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BATHURST 1978 The Pilgrimage


Friday night was drawing near and thousands of people in offices all over the country were packing up for the long weekend.
George had just had one of those weeks he'd rather forget, but at least it was the start of the long weekend.

His secretary had told him to go home to his wife; his boss had told him not to be too late on Tuesday and, to top it off, the afternoon papers were putting "Brocky" and the Torana into favouritism for the Hardie Ferodo 1000. "Ah, well," he thought as the five o'clock pips sent him scurrying towards the lift, "come Sunday, those motoring writers will not be so cocky."
Settling into the driving seat of the wife's Mini, he prepared to do battle with the peak-hour traffic.
Some character sliced across the Mini's nose into four feet of available space, causing George to fume "If I had the Falcon you wouldn't try that! "Yeah! If it wasn't for a petrol strike I would have shown him a thing or two about driving."
The petrol strike had been in progress for a couple of weeks, so George had been smart and had left the wife to take the bus to work while he used her car.
"Can't expect me to use the Falcon to go to work can you?" he grumbled to the wife. "I mean I've filled it up and we've got to save it so we can qo to Bathurst."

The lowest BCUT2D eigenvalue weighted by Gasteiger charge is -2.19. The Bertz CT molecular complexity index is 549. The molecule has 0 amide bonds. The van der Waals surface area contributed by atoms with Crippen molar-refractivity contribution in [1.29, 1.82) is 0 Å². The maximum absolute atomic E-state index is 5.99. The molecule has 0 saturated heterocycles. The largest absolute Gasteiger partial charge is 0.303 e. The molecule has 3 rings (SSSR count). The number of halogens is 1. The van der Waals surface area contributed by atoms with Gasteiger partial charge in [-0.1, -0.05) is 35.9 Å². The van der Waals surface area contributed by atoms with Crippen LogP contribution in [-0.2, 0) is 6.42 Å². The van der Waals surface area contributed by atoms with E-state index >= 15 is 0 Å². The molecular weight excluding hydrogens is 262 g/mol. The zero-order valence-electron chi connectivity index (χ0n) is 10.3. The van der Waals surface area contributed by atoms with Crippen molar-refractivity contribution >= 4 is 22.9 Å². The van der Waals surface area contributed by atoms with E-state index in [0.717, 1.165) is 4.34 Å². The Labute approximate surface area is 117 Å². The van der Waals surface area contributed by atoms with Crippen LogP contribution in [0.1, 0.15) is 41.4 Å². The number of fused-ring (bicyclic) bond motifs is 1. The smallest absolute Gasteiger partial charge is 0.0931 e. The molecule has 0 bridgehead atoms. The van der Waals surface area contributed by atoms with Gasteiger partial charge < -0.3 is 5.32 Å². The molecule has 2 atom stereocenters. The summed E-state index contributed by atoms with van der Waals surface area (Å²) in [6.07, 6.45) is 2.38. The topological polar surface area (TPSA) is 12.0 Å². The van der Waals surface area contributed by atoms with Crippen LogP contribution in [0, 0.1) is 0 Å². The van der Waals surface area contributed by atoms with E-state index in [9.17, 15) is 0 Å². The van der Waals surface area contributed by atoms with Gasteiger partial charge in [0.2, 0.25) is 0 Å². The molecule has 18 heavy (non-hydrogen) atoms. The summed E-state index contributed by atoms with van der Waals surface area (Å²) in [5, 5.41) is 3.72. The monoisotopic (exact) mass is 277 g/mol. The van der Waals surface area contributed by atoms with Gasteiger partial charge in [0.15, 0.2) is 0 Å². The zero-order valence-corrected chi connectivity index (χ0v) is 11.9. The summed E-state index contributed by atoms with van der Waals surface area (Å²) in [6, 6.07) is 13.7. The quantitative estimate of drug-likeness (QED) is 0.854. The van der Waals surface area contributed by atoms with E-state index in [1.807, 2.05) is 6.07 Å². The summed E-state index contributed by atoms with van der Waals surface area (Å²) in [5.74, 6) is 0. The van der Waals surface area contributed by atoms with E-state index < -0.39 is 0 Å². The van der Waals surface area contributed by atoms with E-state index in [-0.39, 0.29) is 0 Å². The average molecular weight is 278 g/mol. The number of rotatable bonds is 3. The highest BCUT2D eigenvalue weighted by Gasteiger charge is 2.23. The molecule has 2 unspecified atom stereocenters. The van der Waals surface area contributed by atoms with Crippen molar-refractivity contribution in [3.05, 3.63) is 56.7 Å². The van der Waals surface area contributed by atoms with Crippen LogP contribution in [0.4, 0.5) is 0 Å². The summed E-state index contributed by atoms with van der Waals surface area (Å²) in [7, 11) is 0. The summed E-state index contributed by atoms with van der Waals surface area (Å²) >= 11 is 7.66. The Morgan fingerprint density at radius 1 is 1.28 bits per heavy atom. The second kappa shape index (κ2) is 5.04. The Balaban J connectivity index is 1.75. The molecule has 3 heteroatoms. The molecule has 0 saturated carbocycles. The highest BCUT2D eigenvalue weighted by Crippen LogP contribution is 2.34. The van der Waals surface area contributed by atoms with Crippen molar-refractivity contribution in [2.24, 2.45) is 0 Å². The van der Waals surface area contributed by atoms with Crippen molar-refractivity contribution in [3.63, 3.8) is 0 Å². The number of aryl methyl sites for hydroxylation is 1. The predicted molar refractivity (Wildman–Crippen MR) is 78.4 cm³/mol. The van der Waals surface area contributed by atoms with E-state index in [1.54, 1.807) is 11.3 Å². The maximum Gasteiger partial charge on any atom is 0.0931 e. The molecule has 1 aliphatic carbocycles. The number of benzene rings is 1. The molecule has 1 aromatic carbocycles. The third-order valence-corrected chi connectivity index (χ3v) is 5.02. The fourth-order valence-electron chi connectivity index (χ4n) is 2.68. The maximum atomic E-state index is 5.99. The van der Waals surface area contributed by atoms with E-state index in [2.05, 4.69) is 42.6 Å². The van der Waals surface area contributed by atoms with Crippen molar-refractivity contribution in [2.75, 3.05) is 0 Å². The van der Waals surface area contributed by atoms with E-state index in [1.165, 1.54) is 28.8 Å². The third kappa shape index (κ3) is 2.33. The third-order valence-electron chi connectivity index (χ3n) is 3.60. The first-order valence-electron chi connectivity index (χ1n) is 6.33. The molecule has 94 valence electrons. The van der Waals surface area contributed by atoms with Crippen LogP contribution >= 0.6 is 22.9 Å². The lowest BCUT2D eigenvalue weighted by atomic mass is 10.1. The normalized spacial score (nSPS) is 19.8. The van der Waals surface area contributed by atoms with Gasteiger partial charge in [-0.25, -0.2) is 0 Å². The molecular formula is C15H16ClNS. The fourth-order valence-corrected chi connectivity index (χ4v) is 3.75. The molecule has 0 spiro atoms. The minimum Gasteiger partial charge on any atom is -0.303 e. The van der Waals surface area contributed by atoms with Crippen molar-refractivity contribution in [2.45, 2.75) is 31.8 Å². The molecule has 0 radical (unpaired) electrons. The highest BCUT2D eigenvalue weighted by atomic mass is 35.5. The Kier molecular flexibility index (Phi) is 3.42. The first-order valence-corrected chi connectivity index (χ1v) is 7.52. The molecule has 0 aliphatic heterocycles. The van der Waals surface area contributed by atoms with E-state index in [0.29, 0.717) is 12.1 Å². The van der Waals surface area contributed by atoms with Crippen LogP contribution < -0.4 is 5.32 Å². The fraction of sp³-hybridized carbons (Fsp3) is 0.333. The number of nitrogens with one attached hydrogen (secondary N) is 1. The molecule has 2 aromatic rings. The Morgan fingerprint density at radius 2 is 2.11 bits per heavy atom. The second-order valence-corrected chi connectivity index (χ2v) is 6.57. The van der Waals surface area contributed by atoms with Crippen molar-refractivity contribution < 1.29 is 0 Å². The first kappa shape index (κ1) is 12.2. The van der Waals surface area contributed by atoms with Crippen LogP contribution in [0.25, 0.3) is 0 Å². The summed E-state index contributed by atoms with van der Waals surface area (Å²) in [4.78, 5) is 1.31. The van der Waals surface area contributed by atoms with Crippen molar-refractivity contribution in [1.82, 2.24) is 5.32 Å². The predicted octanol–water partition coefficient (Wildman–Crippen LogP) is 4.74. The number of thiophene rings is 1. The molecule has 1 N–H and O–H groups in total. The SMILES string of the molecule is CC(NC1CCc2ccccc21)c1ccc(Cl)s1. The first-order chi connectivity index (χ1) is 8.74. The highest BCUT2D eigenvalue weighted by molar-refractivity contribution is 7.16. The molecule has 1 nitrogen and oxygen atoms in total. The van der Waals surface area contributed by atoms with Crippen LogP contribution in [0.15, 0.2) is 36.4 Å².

"At least today is Friday," he mumbled, waking from this reverie as the traffic started to inch forward again. At another place, at about the same time, John told his mates he was not going for the Friday-arvo drinks as it was a long weekend and he had things to do for Sunday. Leaving his friends, he ambled into the bottle shop and ordered a few dozen tinnies as well as a couple of mixers for his mate's wife. "I'll pick em up tomorrow." Next, it was a quick stop to check out the catering arrangements: "Two boxes of chips, a heap of beer nuts and I better get something to munch on while you're having a drink."
Well, that was the arrangements taken care of and he headed for home.

Don had the panel van loaded and picked up his bird from work before heading straight for the West and a long drive to Bathurst. "Everything we could possibly need," he mumbled to Vanessa, easing the car throuqh a set of lights. Throughout the nation preparations like these were taking place as one of the great gladiatorial spectacles of modern times geared up. George made it home in an hour and a half - a near record for the slowness of the journey.
His wife Mavis had what she considered a gourmet meal of pies and sauce waiting for him.
She washed the two kids and finished the packing while George wolfed the dinner down, nearly choking when he heard that Brock had taken pole position in the special qualifying runs that afternoon..

Now George had heard that there was no accommodation in Bathurst for the weekend, so he had been on the lookout for a suitable alternative.
This came in the form of a pop-up camper wich could be easily towed behind the Falcon.
He had hitcbed the camper up before going to work, so that all that was needed was to throw the kids in the back seat and Mum in the front, and he'd be off.